When friends get angry, they miss the point.
The North Korean embassy's misunderstanding of the April 7 article is basically the result of an extraordinary refusal to come to terms with the reality that idolised leaders and heads of state are those who sacrifice their efforts and themselves for the welfare of their nation.
Heads of state, who think otherwise (coercing their people selfishly to sacrifice their lives for their sake), usually meet a tragic end, whether at the hands of their alleged loyalists, or as a result of external causes. North Korean people celebrate exceptional examples, which could testify to this argument. For example, the memory of late, great leader Kim Il-sung and his late son Kim Jong-il remains brightly vivid in the minds of North Korean people and their friends across the world.
Kim Il-sung, who possessed a devastating charisma, was a clever skipper of a war-torn nation. He managed to help his bleeding people to rise and come to terms with the legacy of a fierce three-year war on the peninsula. Kim Il-sung sought peace as the only option to haul his country up a steep, rocky hill, improve its economy and offer a dignified life and welfare to his loyal people.
In an acknowledgement of his sacrifices and devotion to his people, Kim Il-sung became an iconic figure at home and abroad. Since his death in 1994, Kim Il-sung's devastating charisma has been influential up to the moment. His son Kim Jong-il walked down his father's path confidently and proudly. Kim Jong-il extended an olive branch to his chief foe, the US.
Realising that the weak would beg - not proudly demand - for peace from their opponents, Kim Jong-il sought to increase his nation's military defence. Perhaps, not learning the tragic lesson from the old nuclear superpower the Soviet Union, which was also his nation's chief ally, Kim Jong-il spent a huge budget on nuclear tests.
Nonetheless, prioritising his people's supreme interests - prosperity and welfare - Kim Jong-il agreed to sit at a six-party negotiating table presided over by the US to persuade Pyongyang to relinquish its nuclear tests. He remarkably improved his country's distorted image in the mind of foreigners.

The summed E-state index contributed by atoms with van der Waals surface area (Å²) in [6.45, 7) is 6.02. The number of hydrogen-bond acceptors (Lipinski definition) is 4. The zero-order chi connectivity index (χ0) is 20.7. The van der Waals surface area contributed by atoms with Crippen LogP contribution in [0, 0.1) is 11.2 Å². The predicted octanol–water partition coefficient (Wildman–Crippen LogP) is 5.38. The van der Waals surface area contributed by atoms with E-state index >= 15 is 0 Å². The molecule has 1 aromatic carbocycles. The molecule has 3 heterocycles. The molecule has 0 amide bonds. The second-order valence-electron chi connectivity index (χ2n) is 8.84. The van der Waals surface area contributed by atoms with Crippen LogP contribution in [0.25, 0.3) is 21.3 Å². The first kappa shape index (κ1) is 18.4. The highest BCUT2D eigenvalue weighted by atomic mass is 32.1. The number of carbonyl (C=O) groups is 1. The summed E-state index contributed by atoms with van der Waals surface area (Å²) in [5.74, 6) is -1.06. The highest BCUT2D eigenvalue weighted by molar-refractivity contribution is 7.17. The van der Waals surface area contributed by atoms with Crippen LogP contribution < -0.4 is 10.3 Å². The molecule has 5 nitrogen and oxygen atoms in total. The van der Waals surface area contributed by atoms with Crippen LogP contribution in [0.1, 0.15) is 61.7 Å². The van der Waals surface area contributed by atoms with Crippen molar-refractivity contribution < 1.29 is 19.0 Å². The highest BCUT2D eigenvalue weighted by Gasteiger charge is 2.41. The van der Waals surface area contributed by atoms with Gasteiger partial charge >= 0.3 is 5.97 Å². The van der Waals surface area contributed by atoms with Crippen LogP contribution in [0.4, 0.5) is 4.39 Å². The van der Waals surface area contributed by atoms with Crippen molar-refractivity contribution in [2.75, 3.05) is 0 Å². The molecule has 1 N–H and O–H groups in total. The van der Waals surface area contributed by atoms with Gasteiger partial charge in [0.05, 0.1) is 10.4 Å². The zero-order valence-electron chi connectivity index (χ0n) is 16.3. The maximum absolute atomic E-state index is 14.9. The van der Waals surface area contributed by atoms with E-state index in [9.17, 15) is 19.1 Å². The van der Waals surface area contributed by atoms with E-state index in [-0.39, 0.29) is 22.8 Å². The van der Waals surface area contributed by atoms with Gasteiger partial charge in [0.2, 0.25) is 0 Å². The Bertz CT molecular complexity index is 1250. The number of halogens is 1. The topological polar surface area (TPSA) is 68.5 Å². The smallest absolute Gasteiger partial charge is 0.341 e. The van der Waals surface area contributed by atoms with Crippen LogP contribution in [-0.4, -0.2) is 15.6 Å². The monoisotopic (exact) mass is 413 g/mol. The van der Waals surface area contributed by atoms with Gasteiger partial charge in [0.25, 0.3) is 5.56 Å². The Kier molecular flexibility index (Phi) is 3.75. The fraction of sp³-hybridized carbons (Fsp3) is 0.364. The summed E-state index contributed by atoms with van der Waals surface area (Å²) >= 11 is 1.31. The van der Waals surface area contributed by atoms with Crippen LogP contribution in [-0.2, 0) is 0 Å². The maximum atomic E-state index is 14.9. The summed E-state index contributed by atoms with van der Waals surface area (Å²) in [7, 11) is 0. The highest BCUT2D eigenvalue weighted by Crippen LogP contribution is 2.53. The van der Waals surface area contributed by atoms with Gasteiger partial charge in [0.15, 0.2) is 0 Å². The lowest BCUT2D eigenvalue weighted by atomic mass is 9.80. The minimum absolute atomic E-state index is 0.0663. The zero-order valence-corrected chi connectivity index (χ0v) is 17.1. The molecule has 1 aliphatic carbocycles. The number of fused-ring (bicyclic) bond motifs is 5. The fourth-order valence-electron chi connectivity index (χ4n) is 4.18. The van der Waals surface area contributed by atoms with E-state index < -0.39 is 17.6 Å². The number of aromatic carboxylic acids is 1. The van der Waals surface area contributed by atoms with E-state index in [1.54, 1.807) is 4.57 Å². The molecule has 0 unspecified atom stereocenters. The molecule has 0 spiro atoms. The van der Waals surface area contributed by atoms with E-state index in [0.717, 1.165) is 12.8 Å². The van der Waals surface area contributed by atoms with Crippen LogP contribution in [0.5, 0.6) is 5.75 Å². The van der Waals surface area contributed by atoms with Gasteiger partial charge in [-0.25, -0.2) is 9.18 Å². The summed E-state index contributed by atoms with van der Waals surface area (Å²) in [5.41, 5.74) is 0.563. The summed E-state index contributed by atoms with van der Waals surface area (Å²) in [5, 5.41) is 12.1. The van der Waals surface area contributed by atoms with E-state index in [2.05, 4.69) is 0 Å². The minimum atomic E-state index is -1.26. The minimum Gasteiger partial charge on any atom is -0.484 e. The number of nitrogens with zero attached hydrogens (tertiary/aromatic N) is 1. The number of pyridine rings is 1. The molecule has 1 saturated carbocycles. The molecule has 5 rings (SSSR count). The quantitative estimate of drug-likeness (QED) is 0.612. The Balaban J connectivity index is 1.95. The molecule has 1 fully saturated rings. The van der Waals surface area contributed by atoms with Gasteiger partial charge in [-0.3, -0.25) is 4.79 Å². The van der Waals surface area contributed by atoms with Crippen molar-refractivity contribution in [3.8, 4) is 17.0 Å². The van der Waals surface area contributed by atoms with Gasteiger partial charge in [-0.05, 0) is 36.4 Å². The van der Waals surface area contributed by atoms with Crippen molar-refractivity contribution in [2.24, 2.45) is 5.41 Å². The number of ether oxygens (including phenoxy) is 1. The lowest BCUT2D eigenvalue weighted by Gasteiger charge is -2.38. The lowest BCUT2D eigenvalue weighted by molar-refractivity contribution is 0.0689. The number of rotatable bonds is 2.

He flung the windows of his nation wide open on the outside world by inviting the former US Secretary of State Madeline Albright to visit Pyongyang. During her unprecedented visit on October 24, 2000, Albright, who was the highest level US official ever to visit North Korea, took part in celebrations marking the 55th anniversary of North Korea's Communist Party. North Korean people must have been elated at the sight of Albright tossing the chalice with their leader.
Together with the North Korean people, the whole world, and Pyongyang's neighbours in particular, heaved a deep sigh of relief that peace would prevail on the Korean Peninsula. At the peak of the crisis with his opponents, Kim Jong-il had refrained from bellicose statements. Nor did he threaten to test his nuclear programmes in a foreign land. Also, after Albright's perfume had dissipated from Pyongyang's air and the UN Security Council imposed sanctions on North Korea, Kim Jong-il acted as a responsible statesman, leaving the door ajar for a fresh breeze of a new peace gesture.
Things have changed dramatically after Kim Jong-un inherited power in Pyongyang. Apparently having concerns that his young age and his predecessors' devastating charisma and reputation would dim his image at home and abroad, Kim Jong-un led a rebellion against his father's and his grandfather's statesmanship and policies. Although he is supposed to represent the young generation in his country, the successor ignored the economic sufferings in his country and allocated millions of US dollars for more nuclear tests, which would unavoidably backfire on Pyongyang sooner or later.
The dramatic collapse of the old Soviet Union, whose nuclear arsenal was immense and largely destructive, must be vividly remembered by cash-strapped nations like North Korea. Nuclear arms are built to rot. Nuclear invasion of a foreign land is unthinkable and unimaginable in our age. The soft and bloodless invasion (economy and culture) has proved to be more powerful and successful than nuclear deterrence.
China, Japan, South Korea, Germany and Turkey to name just a few, are the perfect examples. Using its powerful economy - not its powerful nuclear weapons - communist China launched an irresistibly soft invasion against the capitalist oases in the US and Europe. Moreover, capitalist countries begged for help from China when they were hard hit by economic and financial crises in 2008 and 2009. North Korea has skilled human resources, technological experience and an iron-clad will to survive its problems and establish itself proudly on the world map.
Instead, Pyongyang appears to be interested in rupturing its ties with neighbours, reviving the old distorted image of a nation shrouded in secrecy.
The author of 'Home Talk' acknowledges the North Korean people's struggle to preserve dignity and achieve economic prosperity. But in Egypt and elsewhere in democratic societies, heads of state and leaders are not immune from criticism. Nations are. The author of this corner has repeatedly criticised and lampooned the president(s) of the alleged imperialist US for their intriguing policies towards Arabs and Muslims. Fortunately, democratic nations appreciate such criticism; even if it is provocative or intimidating. I hope my friends in the North Korean embassy will carefully re-read the article 'Mass suicide in the Korean Peninsula' to discover that they misunderstood the point and wrongly aimed their guns at a friend.
Copyright Eltahir House 2013
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